NEW DELHI: While the old and now increasingly outdated leaders heading the organised political Opposition are wallowing in acrimony and hostility, the new young leaders are creating and taking over the protest space in India steadily for the past two years. That it is not noticed by the media, except on occasion, does not make it less significant—in fact even more so—as every struggle is throwing up new leaders who are forging new unity, even as they keep the quarrelsome and indecisive leadership at bay.

The protests—farmers, Dalits, activists, civil society, students—are growing but very significantly the political Opposition parties are nowhere in sight. No one seems to want them, and while as in the almost countrywide protests by the farmers the kisan sabhas played a major role in organising the stir, there is little to no visibility of specific political leaders who find themselves increasingly on the margins of a peoples stir.

So it is in Gujarat where hundreds are collecting from all over the country in response to Jignesh Mevani, the young leader who emerged in the wake of the flogging of Dalit youth by so called gau rakshaks in Una, for a Conference and a Freedom March. “No no politicians” Mevani said categorically when asked by this reporter about the participation of political parties, “They can help us if they want to, but no we are not inviting any political leader.”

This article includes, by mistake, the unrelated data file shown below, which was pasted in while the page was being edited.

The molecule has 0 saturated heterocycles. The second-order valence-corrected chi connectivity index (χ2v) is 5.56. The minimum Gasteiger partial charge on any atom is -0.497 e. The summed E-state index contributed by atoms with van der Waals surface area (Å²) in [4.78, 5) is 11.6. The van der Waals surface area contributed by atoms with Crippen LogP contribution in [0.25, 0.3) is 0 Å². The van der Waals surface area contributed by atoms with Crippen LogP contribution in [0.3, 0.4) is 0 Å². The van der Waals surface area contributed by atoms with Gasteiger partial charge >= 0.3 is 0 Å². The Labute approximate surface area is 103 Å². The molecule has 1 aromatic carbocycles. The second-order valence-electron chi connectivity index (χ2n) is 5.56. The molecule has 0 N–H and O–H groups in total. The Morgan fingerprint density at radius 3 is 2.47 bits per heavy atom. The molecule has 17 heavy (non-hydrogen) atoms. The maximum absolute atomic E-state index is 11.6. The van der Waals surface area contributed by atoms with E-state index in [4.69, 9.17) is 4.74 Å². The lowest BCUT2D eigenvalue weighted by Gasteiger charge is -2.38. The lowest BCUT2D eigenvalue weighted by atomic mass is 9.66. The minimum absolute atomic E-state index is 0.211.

Why? And while he did not say in so many words Mevani did not want to dilute the impact of his efforts by bringing in Opposition leaders, most of them discredited in the eyes of the people who were ready to march with him and the younger leaders, but would be hesitant about joining forces with the organised political parties.

The new generation leaders have come together in Gujarat to observe the first anniversary of the Una flogging. And they have travelled across the country to form a collective that in an inclusive, direct approach will hold a convention in Ahmedabad with erstwhile Jawaharlal Nehru University Students Union President Kanhaiya Kumar amongst those who will be speaking. As will many others on the lynchings by cow mobs, agrarian distress with Dalits, students, farmers, Muslims and others milling together in a show of unity.

The Gujarat government that had earlier given permission for ‘Azadi Kooch’ (Freedom March) on July 12 from Mehsana town to Dhanera in Banaskanth district has today revoked the permission citing law and order. Mevani and others have taken a decision to go ahead with the march with a statement ,“The permission was revoked at the last moment as the BJP government realised that the march would create an anti-BJP atmosphere in the state and would dent their prospects in the upcoming Assembly polls. We will not bow down to such tactics and will take out our march.”

A senior Congress leader, often at odds with his own party, said the other day that the traditional parties were all being kept out by the younger leaders who had emerged from Una, Saharanpur, Jawaharlal Nehru University, Hyderabad Central University etc. “They just do not want us, and so we are also very wary and while we have told them we are willing to come if you call us, we will keep our distance,” he said. Why? “Because clearly our language is not the same, and now it seems nor is our politics.”